Post-COVID trauma is real but ‘beatable’

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  • Our alert level in Metro Manila has significantly dropped to No. 2, so life is beginning to look and feel more normal.

    But to COVID survivors, life post-infection is still a delicate balance between joy and fear. The Omicron variant descended on us and many fully-vaccinated families had to be in isolation again, even if the Omicron proved kinder and easier to manage. That was the experience of my family.

    But for those who had the real deadly virus in its early stages of devastation here, like media couple Ed and Cynthia Santiago, the near-death experience was terrifying.

    The couple got infected in spite of meticulously observing safety protocols.

    “My family and I followed them to the letter—wearing face masks and face shields, observing physical distancing, staying home. If ever we had to go out for some urgent errands, washing hands, even taking a bath, disinfecting our things, spraying alcohol on bags, Lysol on our footwear. And yes, we made sure we were vaccinated,” recounts Cynthia whom we call Chay.

    Still, they got COVID. This is the first lesson: “Yes,” Chay says now, “Let’s follow the protocols, but no matter what we do, chances are we will still be infected. Why? I can only surrender to the reasons offered by some co-victims— like, I suffered because I can then write about the ill effects of the disease and thus convince people to follow protection protocols. If I can convince even just one person, I guess our suffering would have significant meaning.”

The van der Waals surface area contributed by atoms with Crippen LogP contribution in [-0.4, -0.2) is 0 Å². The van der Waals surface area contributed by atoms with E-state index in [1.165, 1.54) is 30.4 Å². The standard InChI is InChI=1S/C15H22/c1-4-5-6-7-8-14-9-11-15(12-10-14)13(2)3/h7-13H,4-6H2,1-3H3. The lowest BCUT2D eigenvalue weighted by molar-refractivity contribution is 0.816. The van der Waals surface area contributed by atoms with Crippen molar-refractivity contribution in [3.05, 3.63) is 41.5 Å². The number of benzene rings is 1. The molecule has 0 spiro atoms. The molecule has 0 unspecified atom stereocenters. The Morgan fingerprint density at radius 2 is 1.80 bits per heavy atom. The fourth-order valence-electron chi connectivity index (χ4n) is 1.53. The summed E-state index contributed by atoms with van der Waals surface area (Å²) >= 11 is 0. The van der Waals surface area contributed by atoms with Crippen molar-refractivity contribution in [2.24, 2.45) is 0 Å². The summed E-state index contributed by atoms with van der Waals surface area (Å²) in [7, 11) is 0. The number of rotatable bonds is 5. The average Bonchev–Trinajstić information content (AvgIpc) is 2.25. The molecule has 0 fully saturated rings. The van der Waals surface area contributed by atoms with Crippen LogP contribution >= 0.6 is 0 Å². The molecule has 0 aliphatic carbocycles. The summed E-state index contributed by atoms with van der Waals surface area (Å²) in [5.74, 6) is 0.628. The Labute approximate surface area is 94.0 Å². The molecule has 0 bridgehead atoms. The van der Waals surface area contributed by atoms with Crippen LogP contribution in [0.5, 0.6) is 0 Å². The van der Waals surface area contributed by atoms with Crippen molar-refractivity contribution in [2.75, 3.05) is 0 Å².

Thanks to medical science, there are more reliable treatments now for COVID. During the Santiagos’ ordeal, there were not so many.

    “This is the way we survived: the love of family and friends who stormed Heaven for our healing, and God’s Grace, His merciful answer to those petitions. We are healed, I really claim we are. But there are COVID post-effects we have to live with at the moment—shortness of breath, fatigue, anxieties, and depression,” intimates Chay.

    Here are the other “dos” of post-COVID infection, Chay stresses: “Please exercise. COVID attacked our lungs. With weaker lungs, we could not breathe properly. When we don’t breathe the way we should, we get short of oxygen. Our blood doesn’t flow the way it should. So, with irregular blood flow, other organs and the entire body don’t function the way they functioned pre-COVID. So walk daily.”

    Chay knows it’s not that simple. “If you feel fatigued and have to stay in bed, move your arms up and down, close and open your hands,” she suggests. “Also, move your legs up and down, move feet in circles. Our doctor also  gave us a toy bubble maker— you know, liquid soap in a bottle with a straw you dip into the soap, and then blow to make bubbles— and blowing makes you inhale and exhale. Have a balanced diet of fish, veggies, meat, fruits.”

    Something to remember, notes Chay, is to avoid food that can cause either constipation or diarrhea.  “Even eating can make you feel tired. So, eat slowly, chew food well. Stop when you feel tired. Just go back and eat when you get hungry again and make sure to eat just right. And have plenty of sunshine.” 

    Other tips from the couple: “Stay positive.” The COVID trauma will be haunting you now and then. So, overcome the trauma by choosing to be happy. Avoid sad movies, especially those about sickness and death. Choose happily-after films, fun game programs, cartoons even. And keep the faith!

    “The virus, the illness does not come from God—because God is good and only good things come from Him,” says Chay. “The bad ones come from His Enemy whose mission is to make God’s people suffer so they will lose faith in God. Have a personal, steadfast relationship with God. He is the God of Victory!” (Reprinted from Manila Bulletin)


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